We hadn’t covered addition of more than two three-digit numbers in our classes yet, so when I reached the last page of the test paper I was confused because there were three or more numbers listed in columns but no “+” sign. The nun let me have a few extra minutes to make up for the time which I had spent coughing. When I finally turned in the test papers, she looked at the last page, on which I had marked in all the missing “+” signs, and she looked at me in disgust and said “I should have just known that YOU would do something like that …”

    One time I did not get the correct spelling word which we were to write as part of a quiz. First the nun would use the word in a sentence; then she would state the word, then she would repeat the sentence. The sentence was something like “The rabbit was in the field.” I panicked, since I could not figure out whether the word to be spelled was “rabbit” or “field.” I decided to look at someone else’s paper — NOT for the spelling, for I fully intended to spell the word MY way — but I just wanted to figure out which word was needed. But my child’s logic was lost on Sr. Mary X …

    The nun swept down the aisle, her long black skirts dusting the floor, her huge rosary slung around her skinny waist, and she whacked me on the seat! I was just stunned, since I was normally a very good little kid. All of us O’Briens were good little kids.

    Then, she ordered me to stay for detention. After the other children left, I cried. I was so afraid. What would my mother say? She would know that I had done something wrong when I didn’t arrive home promptly at 3:08 pm. (I lived right nearby the school). What was going to happen to me? I put my head down on the desk and cried even harder.

    Two little boys were also being detained. Spirited boys who just always got in trouble, they assured me that I had nothing to fear. They did detention almost every day! And, it just wasn’t that bad, they told me. (Even at only six years old, these little gentlemen knew to protect the ladies). As soon as the lines were gone, they said, she would tell us to leave as well. Sure enough, they were right. The nun did not even scold us, but just told us to get our things and leave, only a few minutes later than the normal time.

    I ran as fast as I could to get back home, but my mother didn’t even notice that I was slightly later than usual. The neighborhood was so safe back then that children could travel around on their own, and if they stopped to talk or play with other children, no one felt any concern. So I kept quiet, and never told my mom or my dad or anyone at all.

    But my mother also told me this story which I myself had forgotten. At the beginning of the next school year, most of my classmates and I were assigned to Sr. Mary Immaculata’s second grade class. A little group of us children went to visit our former teacher, Sr. Mary X, after our first day of second-grade classes were over. We ventured over to our old classroom “1A” excited to see her again, perhaps seeking her reassurance and maybe a chance to recall the old days before our endless summer break; despite her strictness, we had missed her. But the nun just swept right by in the hallway — totally ignoring us! My mother always loved her little pupils, and she felt that the nun’s cold reaction was just unthinkable.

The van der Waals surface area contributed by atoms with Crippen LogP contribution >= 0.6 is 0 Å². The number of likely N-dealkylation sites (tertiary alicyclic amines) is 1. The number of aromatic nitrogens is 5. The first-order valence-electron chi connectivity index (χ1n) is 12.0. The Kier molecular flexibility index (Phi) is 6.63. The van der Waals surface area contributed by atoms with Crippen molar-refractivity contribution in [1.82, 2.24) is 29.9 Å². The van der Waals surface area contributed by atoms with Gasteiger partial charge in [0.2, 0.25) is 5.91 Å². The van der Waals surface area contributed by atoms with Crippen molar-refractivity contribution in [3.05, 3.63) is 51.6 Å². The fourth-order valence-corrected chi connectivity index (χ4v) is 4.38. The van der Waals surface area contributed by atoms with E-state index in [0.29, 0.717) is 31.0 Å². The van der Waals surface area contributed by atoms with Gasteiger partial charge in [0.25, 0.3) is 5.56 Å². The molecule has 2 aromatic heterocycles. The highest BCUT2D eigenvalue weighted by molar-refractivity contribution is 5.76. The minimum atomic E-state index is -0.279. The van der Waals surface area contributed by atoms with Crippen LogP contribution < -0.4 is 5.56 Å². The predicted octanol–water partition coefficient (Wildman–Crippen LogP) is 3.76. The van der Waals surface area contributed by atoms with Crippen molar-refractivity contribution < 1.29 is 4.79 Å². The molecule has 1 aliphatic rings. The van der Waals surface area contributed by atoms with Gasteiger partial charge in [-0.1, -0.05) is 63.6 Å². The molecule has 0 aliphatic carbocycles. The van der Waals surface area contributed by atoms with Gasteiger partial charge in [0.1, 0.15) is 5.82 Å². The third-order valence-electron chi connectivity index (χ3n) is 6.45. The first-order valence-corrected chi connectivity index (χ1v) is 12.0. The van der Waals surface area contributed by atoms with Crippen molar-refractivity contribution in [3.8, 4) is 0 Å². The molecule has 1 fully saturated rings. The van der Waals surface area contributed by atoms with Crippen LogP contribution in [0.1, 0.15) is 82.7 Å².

10. Mary O'Brien says:

    A friend of mine who was a year ahead of me, once told me one of the funniest VI stories of all time:

    Whenever we had a fire drill, we were trained to stand up and march out in single file, row by row, quickly file into the hallway, leave the building through the assigned exit doors, and then march to a specially designated area for our particular class on the outside campus.

    In about fifth grade, this friend had a nun for a homeroom teacher who was somewhat ditzy. So frustrated was she with boys who wouldn’t behave that she would literally tie them to their desks with rope!

    One time a fire alarm sounded, and her class quickly and efficiently stood up, formed lines and marched into the hallway towards the exit, exactly as trained; but this particular nun was so ditzy that she forgot that she had tied Billy Jones (not his real name) to his desk.

    One of the girls suddenly realized that Billy was trapped inside the classroom, and (who knew?) it could be a real fire. Bravely, she ran back into the classroom, and struggled desperately to free the poor boy from his desk — but to no avail.

    Oh, my God. What was going to happen to these two poor kids?

    Finally, the two students emerged through the exit doorways. Billy was bent-over, carrying his whole desk on his back, moving along very slowly, just like a turtle. Hundreds of students laughed, and clapped and cheered with joy. Billy’s life was SAFE from the (possible, but non-existent) fire!